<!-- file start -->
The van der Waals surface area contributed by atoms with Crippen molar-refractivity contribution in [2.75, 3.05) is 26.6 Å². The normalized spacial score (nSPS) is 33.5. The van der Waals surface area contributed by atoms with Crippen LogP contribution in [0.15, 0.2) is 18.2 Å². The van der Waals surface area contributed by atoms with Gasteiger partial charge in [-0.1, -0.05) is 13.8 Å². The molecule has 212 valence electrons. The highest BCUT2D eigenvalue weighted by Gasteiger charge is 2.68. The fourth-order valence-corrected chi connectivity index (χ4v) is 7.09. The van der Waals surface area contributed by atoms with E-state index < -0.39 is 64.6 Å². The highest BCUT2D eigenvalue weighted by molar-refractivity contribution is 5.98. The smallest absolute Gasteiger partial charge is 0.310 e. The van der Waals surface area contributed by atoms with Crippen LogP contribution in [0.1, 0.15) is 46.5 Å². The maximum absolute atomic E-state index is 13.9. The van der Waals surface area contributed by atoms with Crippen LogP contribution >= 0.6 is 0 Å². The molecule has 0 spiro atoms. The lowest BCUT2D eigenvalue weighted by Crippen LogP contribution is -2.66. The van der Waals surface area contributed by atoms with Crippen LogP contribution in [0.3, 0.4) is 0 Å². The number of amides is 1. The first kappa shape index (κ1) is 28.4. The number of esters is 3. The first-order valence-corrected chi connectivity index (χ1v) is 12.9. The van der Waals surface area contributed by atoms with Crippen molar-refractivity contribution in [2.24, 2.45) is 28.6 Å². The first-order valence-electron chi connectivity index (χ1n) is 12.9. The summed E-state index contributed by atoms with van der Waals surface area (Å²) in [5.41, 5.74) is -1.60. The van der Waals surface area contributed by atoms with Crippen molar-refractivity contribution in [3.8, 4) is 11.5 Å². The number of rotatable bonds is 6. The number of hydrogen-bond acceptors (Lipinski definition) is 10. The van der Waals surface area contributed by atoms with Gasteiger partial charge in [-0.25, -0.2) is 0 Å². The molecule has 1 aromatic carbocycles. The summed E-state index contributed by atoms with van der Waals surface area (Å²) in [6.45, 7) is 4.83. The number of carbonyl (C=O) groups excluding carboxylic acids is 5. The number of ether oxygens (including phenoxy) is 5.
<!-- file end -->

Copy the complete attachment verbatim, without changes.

The van der Waals surface area contributed by atoms with Crippen molar-refractivity contribution in [2.75, 3.05) is 26.6 Å². The normalized spacial score (nSPS) is 33.5. The van der Waals surface area contributed by atoms with Crippen LogP contribution in [0.15, 0.2) is 18.2 Å². The van der Waals surface area contributed by atoms with Gasteiger partial charge in [-0.1, -0.05) is 13.8 Å². The molecule has 212 valence electrons. The highest BCUT2D eigenvalue weighted by Gasteiger charge is 2.68. The fourth-order valence-corrected chi connectivity index (χ4v) is 7.09. The van der Waals surface area contributed by atoms with E-state index < -0.39 is 64.6 Å². The highest BCUT2D eigenvalue weighted by molar-refractivity contribution is 5.98. The smallest absolute Gasteiger partial charge is 0.310 e. The van der Waals surface area contributed by atoms with Crippen LogP contribution in [0.1, 0.15) is 46.5 Å². The maximum absolute atomic E-state index is 13.9. The van der Waals surface area contributed by atoms with Crippen LogP contribution >= 0.6 is 0 Å². The molecule has 0 spiro atoms. The lowest BCUT2D eigenvalue weighted by Crippen LogP contribution is -2.66. The van der Waals surface area contributed by atoms with Crippen LogP contribution in [0.3, 0.4) is 0 Å². The number of amides is 1. The first kappa shape index (κ1) is 28.4. The number of esters is 3. The first-order valence-corrected chi connectivity index (χ1v) is 12.9. The van der Waals surface area contributed by atoms with Crippen molar-refractivity contribution in [2.24, 2.45) is 28.6 Å². The first-order valence-electron chi connectivity index (χ1n) is 12.9. The summed E-state index contributed by atoms with van der Waals surface area (Å²) in [5.41, 5.74) is -1.60. The van der Waals surface area contributed by atoms with Crippen molar-refractivity contribution in [3.8, 4) is 11.5 Å². The number of rotatable bonds is 6. The number of hydrogen-bond acceptors (Lipinski definition) is 10. The van der Waals surface area contributed by atoms with Gasteiger partial charge in [-0.25, -0.2) is 0 Å². The molecule has 1 aromatic carbocycles. The summed E-state index contributed by atoms with van der Waals surface area (Å²) in [6.45, 7) is 4.83. The number of carbonyl (C=O) groups excluding carboxylic acids is 5. The number of ether oxygens (including phenoxy) is 5.